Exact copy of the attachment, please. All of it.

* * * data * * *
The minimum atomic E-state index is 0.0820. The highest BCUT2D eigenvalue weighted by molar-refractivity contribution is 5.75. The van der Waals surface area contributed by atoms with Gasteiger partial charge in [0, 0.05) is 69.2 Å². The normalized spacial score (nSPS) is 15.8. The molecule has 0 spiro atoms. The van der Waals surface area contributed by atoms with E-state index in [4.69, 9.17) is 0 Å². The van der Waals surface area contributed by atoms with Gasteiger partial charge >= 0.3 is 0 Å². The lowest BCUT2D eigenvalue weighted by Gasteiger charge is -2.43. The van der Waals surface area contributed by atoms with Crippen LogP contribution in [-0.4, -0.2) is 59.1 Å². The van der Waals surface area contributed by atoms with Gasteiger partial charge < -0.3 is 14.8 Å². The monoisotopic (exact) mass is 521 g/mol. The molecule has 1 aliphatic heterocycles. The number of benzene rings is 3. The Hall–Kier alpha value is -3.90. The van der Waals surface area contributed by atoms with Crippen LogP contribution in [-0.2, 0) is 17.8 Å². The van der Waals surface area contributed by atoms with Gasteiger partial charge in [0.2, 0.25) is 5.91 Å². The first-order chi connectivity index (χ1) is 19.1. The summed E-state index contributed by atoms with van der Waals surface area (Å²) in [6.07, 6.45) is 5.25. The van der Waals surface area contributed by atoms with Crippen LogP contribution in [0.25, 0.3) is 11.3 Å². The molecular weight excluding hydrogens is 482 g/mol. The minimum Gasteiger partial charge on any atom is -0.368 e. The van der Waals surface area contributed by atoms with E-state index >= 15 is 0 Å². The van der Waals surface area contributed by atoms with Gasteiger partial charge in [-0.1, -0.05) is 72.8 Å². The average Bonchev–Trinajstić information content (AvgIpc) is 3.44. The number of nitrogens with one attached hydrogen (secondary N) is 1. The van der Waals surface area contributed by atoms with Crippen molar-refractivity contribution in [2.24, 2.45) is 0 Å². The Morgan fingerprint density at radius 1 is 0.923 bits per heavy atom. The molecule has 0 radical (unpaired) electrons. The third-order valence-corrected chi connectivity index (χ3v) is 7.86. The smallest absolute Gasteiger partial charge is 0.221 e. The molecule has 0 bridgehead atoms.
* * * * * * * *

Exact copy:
The minimum atomic E-state index is 0.0820. The highest BCUT2D eigenvalue weighted by molar-refractivity contribution is 5.75. The van der Waals surface area contributed by atoms with Gasteiger partial charge in [0, 0.05) is 69.2 Å². The normalized spacial score (nSPS) is 15.8. The molecule has 0 spiro atoms. The van der Waals surface area contributed by atoms with E-state index in [4.69, 9.17) is 0 Å². The van der Waals surface area contributed by atoms with Gasteiger partial charge >= 0.3 is 0 Å². The lowest BCUT2D eigenvalue weighted by Gasteiger charge is -2.43. The van der Waals surface area contributed by atoms with Crippen LogP contribution in [-0.4, -0.2) is 59.1 Å². The van der Waals surface area contributed by atoms with Gasteiger partial charge < -0.3 is 14.8 Å². The monoisotopic (exact) mass is 521 g/mol. The molecule has 1 aliphatic heterocycles. The number of benzene rings is 3. The Hall–Kier alpha value is -3.90. The van der Waals surface area contributed by atoms with Crippen LogP contribution in [-0.2, 0) is 17.8 Å². The van der Waals surface area contributed by atoms with Gasteiger partial charge in [0.2, 0.25) is 5.91 Å². The first-order chi connectivity index (χ1) is 19.1. The summed E-state index contributed by atoms with van der Waals surface area (Å²) in [6.07, 6.45) is 5.25. The van der Waals surface area contributed by atoms with Crippen LogP contribution in [0.25, 0.3) is 11.3 Å². The molecular weight excluding hydrogens is 482 g/mol. The minimum Gasteiger partial charge on any atom is -0.368 e. The van der Waals surface area contributed by atoms with E-state index >= 15 is 0 Å². The van der Waals surface area contributed by atoms with Gasteiger partial charge in [-0.1, -0.05) is 72.8 Å². The average Bonchev–Trinajstić information content (AvgIpc) is 3.44. The number of nitrogens with one attached hydrogen (secondary N) is 1. The van der Waals surface area contributed by atoms with Crippen molar-refractivity contribution in [2.24, 2.45) is 0 Å². The Morgan fingerprint density at radius 1 is 0.923 bits per heavy atom. The molecule has 0 radical (unpaired) electrons. The third-order valence-corrected chi connectivity index (χ3v) is 7.86. The smallest absolute Gasteiger partial charge is 0.221 e. The molecule has 0 bridgehead atoms.